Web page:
April 06, 2014

Gallery Birds: Sara Angelucci and the Passenger Pigeon

Preface: Some time ago, a friend sent me a link about a museum employee 'birding' The Met. I thought it was interesting and all, but I didn’t seriously think I’d want to do anything like that myself. But now I have a blog. And I have to fill it with interesting and original(ish) things. So here we are.
A new series about me 'birding' the art world.

Aviary (Female Passenger Pigeon/extinct) and Aviary (Male Passenger Pigeon/extinct), Sarah Angelucci, 2013
The story of the Passenger Pigeon’s extinction at the hands of hunters one hundred years ago has been told numerous times -- I certainly don’t need to do it again. You can find a fantastic summary of it here (and I also recommend Elizabeth Kolbert's New Yorker article about how some scientists want to Jurrasic Park the Passenger Pigeon)

The Passenger Pigeon Hunt, A. Plamandon, 1853
At the AGO right now there is a great bird-related art moment to be seen. On one wall of a gallery in the Canadian Historical wing is Antoine-Sébastien Plamandon’s The Passenger Pigeon Hunt (right) which in the artist's bland, academic style depicts three boys celebrating the rewards of a successful pigeon hunt. Plamandon may not have been the most skilled painter, but he certainly captures the zeitgeist of the pigeon hunting era through the pride in the boys' faces and the cloud of Passenger Pigeons fading to infinity in the sky.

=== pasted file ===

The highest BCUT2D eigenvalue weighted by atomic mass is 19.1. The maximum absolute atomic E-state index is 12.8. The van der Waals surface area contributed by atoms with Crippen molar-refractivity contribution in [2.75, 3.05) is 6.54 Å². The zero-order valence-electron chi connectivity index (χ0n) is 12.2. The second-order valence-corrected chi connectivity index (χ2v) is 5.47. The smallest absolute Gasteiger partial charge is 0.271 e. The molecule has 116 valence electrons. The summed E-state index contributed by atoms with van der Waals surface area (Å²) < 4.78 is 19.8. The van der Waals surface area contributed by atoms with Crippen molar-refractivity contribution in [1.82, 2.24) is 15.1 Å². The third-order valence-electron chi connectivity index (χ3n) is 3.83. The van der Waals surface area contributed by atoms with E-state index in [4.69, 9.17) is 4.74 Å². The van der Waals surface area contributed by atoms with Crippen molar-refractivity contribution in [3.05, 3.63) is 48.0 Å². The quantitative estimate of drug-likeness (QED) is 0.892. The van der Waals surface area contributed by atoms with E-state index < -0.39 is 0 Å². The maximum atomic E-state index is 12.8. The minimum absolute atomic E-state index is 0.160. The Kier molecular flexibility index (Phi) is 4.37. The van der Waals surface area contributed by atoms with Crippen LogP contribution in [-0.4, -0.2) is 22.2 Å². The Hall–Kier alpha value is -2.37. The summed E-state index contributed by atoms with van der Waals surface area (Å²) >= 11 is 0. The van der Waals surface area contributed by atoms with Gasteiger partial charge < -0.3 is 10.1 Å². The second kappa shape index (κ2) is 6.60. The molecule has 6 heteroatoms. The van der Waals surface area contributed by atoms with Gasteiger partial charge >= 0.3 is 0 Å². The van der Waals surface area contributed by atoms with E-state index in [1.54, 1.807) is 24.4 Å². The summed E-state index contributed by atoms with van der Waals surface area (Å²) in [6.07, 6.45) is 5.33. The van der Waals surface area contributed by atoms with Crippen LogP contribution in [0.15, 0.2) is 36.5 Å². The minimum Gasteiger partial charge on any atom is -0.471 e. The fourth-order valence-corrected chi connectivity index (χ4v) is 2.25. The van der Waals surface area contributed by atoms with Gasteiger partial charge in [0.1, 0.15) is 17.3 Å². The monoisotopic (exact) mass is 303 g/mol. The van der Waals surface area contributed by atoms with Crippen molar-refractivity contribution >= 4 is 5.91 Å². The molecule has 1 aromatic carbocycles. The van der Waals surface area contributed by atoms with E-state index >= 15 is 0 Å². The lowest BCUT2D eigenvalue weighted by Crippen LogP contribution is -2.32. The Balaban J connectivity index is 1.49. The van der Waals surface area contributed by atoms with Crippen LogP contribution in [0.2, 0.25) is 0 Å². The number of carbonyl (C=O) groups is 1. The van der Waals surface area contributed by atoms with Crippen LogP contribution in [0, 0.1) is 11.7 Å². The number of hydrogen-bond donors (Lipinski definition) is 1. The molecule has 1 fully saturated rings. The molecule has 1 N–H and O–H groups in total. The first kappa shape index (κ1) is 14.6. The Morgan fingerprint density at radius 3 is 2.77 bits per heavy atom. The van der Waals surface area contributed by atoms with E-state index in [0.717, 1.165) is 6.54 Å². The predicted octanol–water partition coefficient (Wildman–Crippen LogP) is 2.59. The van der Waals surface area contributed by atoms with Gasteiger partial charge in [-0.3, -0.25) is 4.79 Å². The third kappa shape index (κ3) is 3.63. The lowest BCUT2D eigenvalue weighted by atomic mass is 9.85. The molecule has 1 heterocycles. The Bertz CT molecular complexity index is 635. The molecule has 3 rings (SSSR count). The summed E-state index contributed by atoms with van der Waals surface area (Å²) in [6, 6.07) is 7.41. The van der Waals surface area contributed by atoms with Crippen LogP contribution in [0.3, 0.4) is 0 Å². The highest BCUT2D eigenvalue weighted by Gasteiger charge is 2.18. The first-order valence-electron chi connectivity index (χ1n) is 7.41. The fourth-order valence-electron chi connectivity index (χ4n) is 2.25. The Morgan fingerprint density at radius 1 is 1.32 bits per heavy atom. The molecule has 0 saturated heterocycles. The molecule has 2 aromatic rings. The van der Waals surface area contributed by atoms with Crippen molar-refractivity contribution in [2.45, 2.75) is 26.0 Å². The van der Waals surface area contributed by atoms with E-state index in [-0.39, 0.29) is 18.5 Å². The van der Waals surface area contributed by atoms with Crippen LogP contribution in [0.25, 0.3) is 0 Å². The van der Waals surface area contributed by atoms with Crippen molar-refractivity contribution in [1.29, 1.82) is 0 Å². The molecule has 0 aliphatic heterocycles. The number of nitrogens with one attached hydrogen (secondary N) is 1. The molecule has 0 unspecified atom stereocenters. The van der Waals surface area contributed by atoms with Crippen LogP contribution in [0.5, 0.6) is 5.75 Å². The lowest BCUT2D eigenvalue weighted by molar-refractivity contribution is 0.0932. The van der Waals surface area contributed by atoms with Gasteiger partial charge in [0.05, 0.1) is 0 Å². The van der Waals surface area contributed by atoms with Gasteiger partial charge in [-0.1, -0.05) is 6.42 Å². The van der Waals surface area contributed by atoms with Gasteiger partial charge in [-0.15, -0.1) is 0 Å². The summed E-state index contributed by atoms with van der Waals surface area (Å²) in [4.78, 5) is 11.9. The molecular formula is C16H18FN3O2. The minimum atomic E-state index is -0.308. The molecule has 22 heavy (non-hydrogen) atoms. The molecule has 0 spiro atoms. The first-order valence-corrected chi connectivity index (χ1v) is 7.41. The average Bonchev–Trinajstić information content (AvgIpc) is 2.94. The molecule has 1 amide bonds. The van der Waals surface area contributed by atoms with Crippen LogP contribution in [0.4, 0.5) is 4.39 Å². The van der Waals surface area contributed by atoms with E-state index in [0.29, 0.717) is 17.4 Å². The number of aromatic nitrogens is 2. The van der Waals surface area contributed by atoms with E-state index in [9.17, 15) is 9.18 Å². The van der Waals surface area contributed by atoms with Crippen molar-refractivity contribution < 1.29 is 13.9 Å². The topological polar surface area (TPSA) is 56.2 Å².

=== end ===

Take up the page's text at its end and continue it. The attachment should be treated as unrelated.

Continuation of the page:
Directly facing off against Plamandon’s work, on the opposite wall, are two works (pictured above) from recent artist-in-residence Sarah Angelucci’s Aviary series: Aviary (Female Passenger Pigeon/extinct) and Aviary (Male Passenger Pigeon/extinct). Angelucci’s brilliant take on Victorian cartes-de-visite combines traditional portraits of long-dead people with the avifaunal victims of the era’s attitudes. In the artist’s own words:
“The same colonial enterprise that drove the Victorians to expand their rule to a quarter of the world’s land and a fifth of its population, spurred a sense of callous entitlement over its creatures, hunted for sport and captured for the pleasure of entertainments. With an increasing desire for imported goods, there came too an avid demand for exotic birds, to be held in aviaries, or preserved by taxidermists.”
To see more of Angelucci’s work and the Aviary series I’ve included a few more images after the jump, but please visit her site here: http://www.sara-angelucci.ca/

Aviary (Sage Thrasher/endangered), Sara Angelucci, 2013

Aviary (Barn Owl/endangered), Sara Angelucci, 2013

Aviary (Eskimo Curlew/extinct), Sara Angelucci, 2013